This step is where you populate your spreadsheet based on known amounts, and will show you where you are now. It will also give you a glimpse into your financial future. You have already set up the working part of your spreadsheet, now you just need to add in the detail.

Start off by highlighting row 2 (which should have your column headings) and clicking on the filter icon. This will add a filter to all of the headings. This filter will allow you to easily pick up regular days or day numbers and quickly add in the income (or expense later).

2.1 Update your Income

Most people know how much they get paid each month, so it shouldn’t be too difficult for you to update this section.

To start off with you will go into your Main Bank.

Make sure the figure you put in is after tax, and is put in on each pay day.  So, if you are paid on the last working day of the month, you go through each month end on the spreadsheet and put your net wage/salary figure into it.  Or if you are paid every Friday – again, filter your spreadsheet day on Friday and put your wage/salary figure into it.

In this case, I have put a £300 a week salary being paid every friday. To get this I just filtered column B on friday, which brings up every single friday. I then add £300 into column F for each cell.

If you have any other regular income, such as benefits or a known amount of cash coming in, then put them in as well. It all makes your forecast more accurate.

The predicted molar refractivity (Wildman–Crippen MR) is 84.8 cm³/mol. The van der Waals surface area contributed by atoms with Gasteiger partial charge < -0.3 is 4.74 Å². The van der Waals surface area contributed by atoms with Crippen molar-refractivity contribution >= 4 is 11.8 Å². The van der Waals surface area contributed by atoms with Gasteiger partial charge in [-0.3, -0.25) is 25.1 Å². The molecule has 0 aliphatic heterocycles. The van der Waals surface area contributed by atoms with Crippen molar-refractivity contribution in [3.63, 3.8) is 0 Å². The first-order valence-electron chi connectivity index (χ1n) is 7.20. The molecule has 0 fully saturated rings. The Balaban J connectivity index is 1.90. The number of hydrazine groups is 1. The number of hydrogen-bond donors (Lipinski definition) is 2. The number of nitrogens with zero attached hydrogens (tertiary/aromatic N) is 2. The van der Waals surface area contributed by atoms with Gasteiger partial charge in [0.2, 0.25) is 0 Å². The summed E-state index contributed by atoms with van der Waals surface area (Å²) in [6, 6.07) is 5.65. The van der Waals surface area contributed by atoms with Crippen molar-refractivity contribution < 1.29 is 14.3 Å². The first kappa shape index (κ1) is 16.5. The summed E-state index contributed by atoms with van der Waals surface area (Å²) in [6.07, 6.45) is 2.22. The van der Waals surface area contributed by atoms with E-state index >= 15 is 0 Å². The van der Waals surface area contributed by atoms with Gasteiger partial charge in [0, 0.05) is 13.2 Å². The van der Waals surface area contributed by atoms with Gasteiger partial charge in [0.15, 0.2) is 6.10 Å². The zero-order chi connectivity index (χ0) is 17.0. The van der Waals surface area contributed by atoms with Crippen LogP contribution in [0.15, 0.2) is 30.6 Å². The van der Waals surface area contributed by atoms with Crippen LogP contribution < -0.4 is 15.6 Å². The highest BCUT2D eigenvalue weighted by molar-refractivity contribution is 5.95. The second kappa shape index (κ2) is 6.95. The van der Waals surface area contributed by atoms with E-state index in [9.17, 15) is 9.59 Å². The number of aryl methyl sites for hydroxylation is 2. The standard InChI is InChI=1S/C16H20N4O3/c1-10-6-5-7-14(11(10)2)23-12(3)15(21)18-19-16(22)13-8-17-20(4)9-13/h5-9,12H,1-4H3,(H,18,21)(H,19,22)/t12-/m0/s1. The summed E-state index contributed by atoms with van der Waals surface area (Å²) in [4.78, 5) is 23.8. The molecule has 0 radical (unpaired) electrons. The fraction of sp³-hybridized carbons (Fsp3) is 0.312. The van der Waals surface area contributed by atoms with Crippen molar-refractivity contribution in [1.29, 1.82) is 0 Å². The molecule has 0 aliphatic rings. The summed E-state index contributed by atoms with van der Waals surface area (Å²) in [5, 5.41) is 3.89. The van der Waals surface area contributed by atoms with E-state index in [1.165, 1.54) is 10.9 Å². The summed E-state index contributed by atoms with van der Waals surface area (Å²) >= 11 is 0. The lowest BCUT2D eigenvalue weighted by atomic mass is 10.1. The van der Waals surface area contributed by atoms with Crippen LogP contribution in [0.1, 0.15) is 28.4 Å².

Your Forecast spreadsheet should now show a nice large figure – now is the time to move onto your expenses.

Step 3: Analyse your Expenses and update Forecast spreadsheet

For most people, this section will be the more detailed as most working class people have just one or two incomes, but lots of expenses.

You should have already added in your main expenses when setting up your spreadsheet, but below is the process.

The good thing is that most expenses are generally on a regular day or date. You can use the day filter to add your weekly grocery shopping every Saturday if that is your shopping day. If your mortgage comes out on the 3rd of every month, then you can use the day filter to filter on 3 and then add your mortgage payment for every day 3 in your forecast.

I tend to split my expenses into the following main sections and then breakdown further:

  • Savings
  • Debt
  • Home
  • Vehicle
  • Groceries
  • Travel
  • Health and Fitness
  • Shopping and Fun Money
  • Special Occasions

Each of the above will have various expenses which are individual to each person, for example some people may have a mortgage whilst others will rent and some people may pay keep. 

Analysing your current expenses in an honest and full way is the best way to be, because you are kidding yourself if you omit an expense because you are embarrassed you spend that much (don’t be embarrassed, be honest).

Most expenses are regular, whether they are weekly, fortnightly, monthly or annually, or any mix inbetween.   It is important that you input ALL of your regular and irregular expenses into the forecast.

 The best place to start is your direct debits, as these will be regular.  Go through your bank statements and add in all your expenses.